University of South Florida Morsani College of Medicine Tampa, FL, United States
Sonya Bhaskar, MD1, Shruthi Narasimha, MD1, Jeffrey Cummings, MD2, Roger Nehaul, MD2 1University of South Florida Morsani College of Medicine, Tampa, FL; 2James A. Haley VA Hospital, Tampa, FL
Introduction: The fecal immunochemical test (FIT) is a validated test for colorectal cancer screening for average risk individuals over the age of 45 as per the latest guidelines from the United States Preventative Task Force1. Using antibody-hemoglobin complexes, the test identifies human hemoglobin in a stool sample with a sensitivity of 74% and specificity of 94%1, 2. A positive FIT test requires a follow-up colonoscopy for the detection and removal of pre-cancerous lesions. During the fiscal year (FY) 2020, 62% of returned FIT kits at the Veterans Administration Hospital were sent back incorrectly. This inefficiency led to increased cost/wasted product, delay in cancer detection, and dissatisfaction for patients and providers alike. Furthermore, the COVID-19 pandemic urged social distancing measures, which increase FIT kit usage since in-person colonoscopies were deferred.
Methods: The ambulatory quality improvement project sought out root causes for the incorrectly returned FITs and proposed PDSA cycles based on a series of approved action plans. The multi-department team composed of individuals from lab, nursing, administrative staff, and primary care came together virtually and discovered 6 major root causes. The 80/20 rule was applied to our pareto chart of root concerns and a frequency vs. risk chart was made to highlight our major problems.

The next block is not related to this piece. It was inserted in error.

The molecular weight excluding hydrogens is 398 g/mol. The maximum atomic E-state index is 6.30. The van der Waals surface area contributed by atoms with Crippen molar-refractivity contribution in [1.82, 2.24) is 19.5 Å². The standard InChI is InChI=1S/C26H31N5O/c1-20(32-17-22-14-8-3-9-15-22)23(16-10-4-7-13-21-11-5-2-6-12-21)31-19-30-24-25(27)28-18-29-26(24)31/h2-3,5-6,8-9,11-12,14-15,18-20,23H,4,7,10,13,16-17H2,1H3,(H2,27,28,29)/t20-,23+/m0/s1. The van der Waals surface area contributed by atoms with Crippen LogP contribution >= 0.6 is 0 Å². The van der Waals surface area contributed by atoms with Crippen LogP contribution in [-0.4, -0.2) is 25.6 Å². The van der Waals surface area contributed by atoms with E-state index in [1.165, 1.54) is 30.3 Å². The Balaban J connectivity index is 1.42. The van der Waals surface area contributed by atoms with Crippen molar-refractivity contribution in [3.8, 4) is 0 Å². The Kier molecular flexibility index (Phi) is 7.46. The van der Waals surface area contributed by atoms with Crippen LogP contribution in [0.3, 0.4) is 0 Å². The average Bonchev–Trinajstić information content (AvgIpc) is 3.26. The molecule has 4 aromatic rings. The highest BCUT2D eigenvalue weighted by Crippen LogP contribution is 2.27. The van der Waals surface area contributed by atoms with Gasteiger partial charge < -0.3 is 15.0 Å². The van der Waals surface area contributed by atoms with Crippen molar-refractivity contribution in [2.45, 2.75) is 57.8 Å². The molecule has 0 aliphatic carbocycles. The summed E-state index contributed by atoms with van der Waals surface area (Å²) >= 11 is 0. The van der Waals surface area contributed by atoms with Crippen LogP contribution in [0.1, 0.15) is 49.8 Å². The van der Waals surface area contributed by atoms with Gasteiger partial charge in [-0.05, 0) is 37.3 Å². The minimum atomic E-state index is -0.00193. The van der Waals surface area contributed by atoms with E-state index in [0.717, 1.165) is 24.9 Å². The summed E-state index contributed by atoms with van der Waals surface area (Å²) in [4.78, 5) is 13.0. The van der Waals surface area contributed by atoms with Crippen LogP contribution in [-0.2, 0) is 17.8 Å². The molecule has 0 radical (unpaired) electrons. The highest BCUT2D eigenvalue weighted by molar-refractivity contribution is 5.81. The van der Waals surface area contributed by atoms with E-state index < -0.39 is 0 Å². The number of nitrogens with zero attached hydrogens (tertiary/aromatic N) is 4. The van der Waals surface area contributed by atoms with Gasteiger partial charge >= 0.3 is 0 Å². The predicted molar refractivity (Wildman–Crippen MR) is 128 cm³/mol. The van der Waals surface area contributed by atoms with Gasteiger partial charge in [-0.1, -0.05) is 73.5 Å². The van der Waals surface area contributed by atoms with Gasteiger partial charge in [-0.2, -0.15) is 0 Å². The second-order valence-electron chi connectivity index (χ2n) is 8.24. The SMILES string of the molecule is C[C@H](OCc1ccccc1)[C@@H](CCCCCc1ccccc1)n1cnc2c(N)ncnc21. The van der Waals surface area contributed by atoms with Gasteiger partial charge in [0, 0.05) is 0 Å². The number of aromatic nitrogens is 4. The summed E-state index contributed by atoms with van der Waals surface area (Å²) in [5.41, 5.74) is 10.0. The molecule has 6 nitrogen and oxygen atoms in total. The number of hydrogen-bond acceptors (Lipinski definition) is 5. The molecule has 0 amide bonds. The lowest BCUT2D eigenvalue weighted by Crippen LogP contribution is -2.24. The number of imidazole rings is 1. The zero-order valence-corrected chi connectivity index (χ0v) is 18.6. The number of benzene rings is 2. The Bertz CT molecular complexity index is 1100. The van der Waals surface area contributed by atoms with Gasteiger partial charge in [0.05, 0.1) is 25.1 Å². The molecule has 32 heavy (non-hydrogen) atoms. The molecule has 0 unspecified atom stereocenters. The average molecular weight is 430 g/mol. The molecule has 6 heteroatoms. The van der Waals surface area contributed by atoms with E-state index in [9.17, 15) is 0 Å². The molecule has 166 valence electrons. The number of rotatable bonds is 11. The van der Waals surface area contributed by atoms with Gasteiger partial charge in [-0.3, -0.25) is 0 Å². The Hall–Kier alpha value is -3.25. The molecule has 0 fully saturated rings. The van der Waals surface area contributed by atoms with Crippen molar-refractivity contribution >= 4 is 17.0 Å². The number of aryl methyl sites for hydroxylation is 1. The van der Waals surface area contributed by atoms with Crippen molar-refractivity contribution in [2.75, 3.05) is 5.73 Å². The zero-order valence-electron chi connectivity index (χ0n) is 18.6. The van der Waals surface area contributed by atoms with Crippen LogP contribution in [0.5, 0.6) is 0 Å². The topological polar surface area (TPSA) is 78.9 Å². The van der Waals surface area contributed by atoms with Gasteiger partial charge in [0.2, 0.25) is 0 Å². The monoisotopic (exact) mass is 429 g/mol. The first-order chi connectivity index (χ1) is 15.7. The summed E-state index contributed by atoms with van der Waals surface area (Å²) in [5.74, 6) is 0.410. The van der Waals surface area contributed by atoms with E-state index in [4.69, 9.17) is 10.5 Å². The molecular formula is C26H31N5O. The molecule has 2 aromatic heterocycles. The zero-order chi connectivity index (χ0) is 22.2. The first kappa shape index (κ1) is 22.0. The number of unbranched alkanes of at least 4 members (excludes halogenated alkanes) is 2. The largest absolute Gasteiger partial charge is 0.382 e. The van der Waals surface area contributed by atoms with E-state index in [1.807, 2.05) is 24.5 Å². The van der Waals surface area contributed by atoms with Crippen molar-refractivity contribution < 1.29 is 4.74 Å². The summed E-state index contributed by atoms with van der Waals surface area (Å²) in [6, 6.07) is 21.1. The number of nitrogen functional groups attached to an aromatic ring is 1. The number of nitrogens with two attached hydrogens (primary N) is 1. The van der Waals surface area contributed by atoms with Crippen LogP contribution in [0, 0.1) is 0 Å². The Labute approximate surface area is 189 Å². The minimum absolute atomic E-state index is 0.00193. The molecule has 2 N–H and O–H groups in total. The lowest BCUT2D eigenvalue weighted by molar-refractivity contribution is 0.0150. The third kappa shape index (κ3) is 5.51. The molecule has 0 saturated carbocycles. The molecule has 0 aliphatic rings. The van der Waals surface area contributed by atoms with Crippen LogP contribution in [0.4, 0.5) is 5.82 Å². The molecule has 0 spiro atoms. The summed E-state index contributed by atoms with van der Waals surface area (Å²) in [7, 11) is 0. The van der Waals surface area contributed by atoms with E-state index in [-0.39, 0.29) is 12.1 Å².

Our assessment showed that lack of written collection date was the biggest issue and thus a PICK chart was assembled to prioritize our future solutions. Our multi-pronged PDSA (Plan, Do, Study, Act) cycle attempted to set up redundant patient reminders, centralize the FIT dispersal process and make the patient-FIT interface more user-friendly. All our PDSA solutions were implemented over the course of 4 months.
Results: Preliminary data has shown that the average percentage of incorrectly returned FITs due to lack of written collection date has decreased by 38.56% as of May 2021.
Discussion: As with any quality improvement process, an overhaul in process can bring up new issues. Due to frequent assessments through this project, we were able to troubleshoot a number of human factor engineering issues that arose between staff and FIT kits. Our aim is to continue these efforts throughout FY 2021 and attempt to improve our FIT screening capability at the VA.
Figure: Percentage of Monthly FITS Incorrectly Returned due to "No Written Collection Date"
Sonya Bhaskar indicated no relevant financial relationships.
Shruthi Narasimha indicated no relevant financial relationships.
Jeffrey Cummings indicated no relevant financial relationships.
Roger Nehaul indicated no relevant financial relationships.
Sonya Bhaskar, MD1, Shruthi Narasimha, MD1, Jeffrey Cummings, MD2, Roger Nehaul, MD2. P1323 - The FIT Initiative: A VA Quality Improvement Initiative to Improve Colorectal Cancer Screening, ACG 2021 Annual Scientific Meeting Abstracts. Las Vegas, Nevada: American College of Gastroenterology.